For anyone who is interested in reading the original article (by Brian Marick), this is the link.
This is the original list of classic testing mistakes:
The role of testing
· Thinking the testing team is responsible for assuring quality.
· Thinking that the purpose of testing is to find bugs.
· Not finding the important bugs.
· Not reporting usability problems.
· No focus on an estimate of quality (and on the quality of that estimate).
· Reporting bug data without putting it into context.
· Starting testing too late (bug detection, not bug reduction)
Planning the complete testing effort
· A testing effort biased toward functional testing.
· Underemphasizing configuration testing.
· Putting stress and load testing off to the last minute.
· Not testing the documentation
· Not testing installation procedures.
· An overreliance on beta testing.
· Finishing one testing task before moving on to the next.
· Failing to correctly identify risky areas.
· Sticking stubbornly to the test plan.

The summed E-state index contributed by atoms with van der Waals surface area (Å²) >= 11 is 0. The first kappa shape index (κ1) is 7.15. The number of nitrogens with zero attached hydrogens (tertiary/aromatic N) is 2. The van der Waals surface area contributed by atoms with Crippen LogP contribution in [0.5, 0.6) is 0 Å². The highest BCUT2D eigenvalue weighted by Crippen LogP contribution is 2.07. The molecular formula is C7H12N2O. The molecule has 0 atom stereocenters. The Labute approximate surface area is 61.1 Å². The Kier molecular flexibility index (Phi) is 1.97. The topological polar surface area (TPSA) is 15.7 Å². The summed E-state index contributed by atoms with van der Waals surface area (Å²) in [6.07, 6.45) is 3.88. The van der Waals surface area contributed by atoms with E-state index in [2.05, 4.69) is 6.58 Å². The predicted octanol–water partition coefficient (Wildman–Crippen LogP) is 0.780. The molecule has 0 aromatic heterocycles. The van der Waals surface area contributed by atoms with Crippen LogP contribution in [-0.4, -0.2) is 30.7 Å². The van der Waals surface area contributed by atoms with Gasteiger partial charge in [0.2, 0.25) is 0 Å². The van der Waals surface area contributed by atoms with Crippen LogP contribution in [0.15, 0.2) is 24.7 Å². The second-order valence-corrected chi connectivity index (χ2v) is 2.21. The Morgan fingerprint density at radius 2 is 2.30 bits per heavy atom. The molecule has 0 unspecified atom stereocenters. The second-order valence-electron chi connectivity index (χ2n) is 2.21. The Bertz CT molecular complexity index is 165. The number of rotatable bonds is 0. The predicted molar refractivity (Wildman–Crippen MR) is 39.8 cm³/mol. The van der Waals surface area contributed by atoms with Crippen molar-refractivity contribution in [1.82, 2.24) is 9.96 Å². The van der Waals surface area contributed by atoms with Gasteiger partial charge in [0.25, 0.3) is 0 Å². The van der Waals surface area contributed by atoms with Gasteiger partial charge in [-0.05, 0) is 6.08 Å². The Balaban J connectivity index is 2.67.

· Using testing as a transitional job for new programmers.
· Recruiting testers from the ranks of failed programmers.
· Testers are not domain experts.
· Not seeking candidates from the customer service staff or technical writing staff.
· Insisting that testers be able to program.
· A testing team that lacks diversity.
· A physical separation between developers and testers.
· Believing that programmers can’t test their own code.
· Programmers are neither trained nor motivated to test.
The tester at work
· Paying more attention to running tests than to designing them.
· Unreviewed test designs.
· Being too specific about test inputs and procedures.
· Not noticing and exploring “irrelevant” oddities.
· Checking that the product does what it’s supposed to do, but not that it doesn’t do
what it isn’t supposed to do.
· Test suites that are understandable only by their owners.
· Testing only through the user-visible interface.
· Poor bug reporting.
· Adding only regression tests when bugs are found.
· Failing to take notes for the next testing effort.
· Attempting to automate all tests.
· Expecting to rerun manual tests.
· Using GUI capture/replay tools to reduce test creation cost.
· Expecting regression tests to find a high proportion of new bugs.
· Embracing code coverage with the devotion that only simple numbers can inspire.
· Removing tests from a regression test suite just because they don’t add coverage.
· Using coverage as a performance goal for testers.
· Abandoning coverage entirely.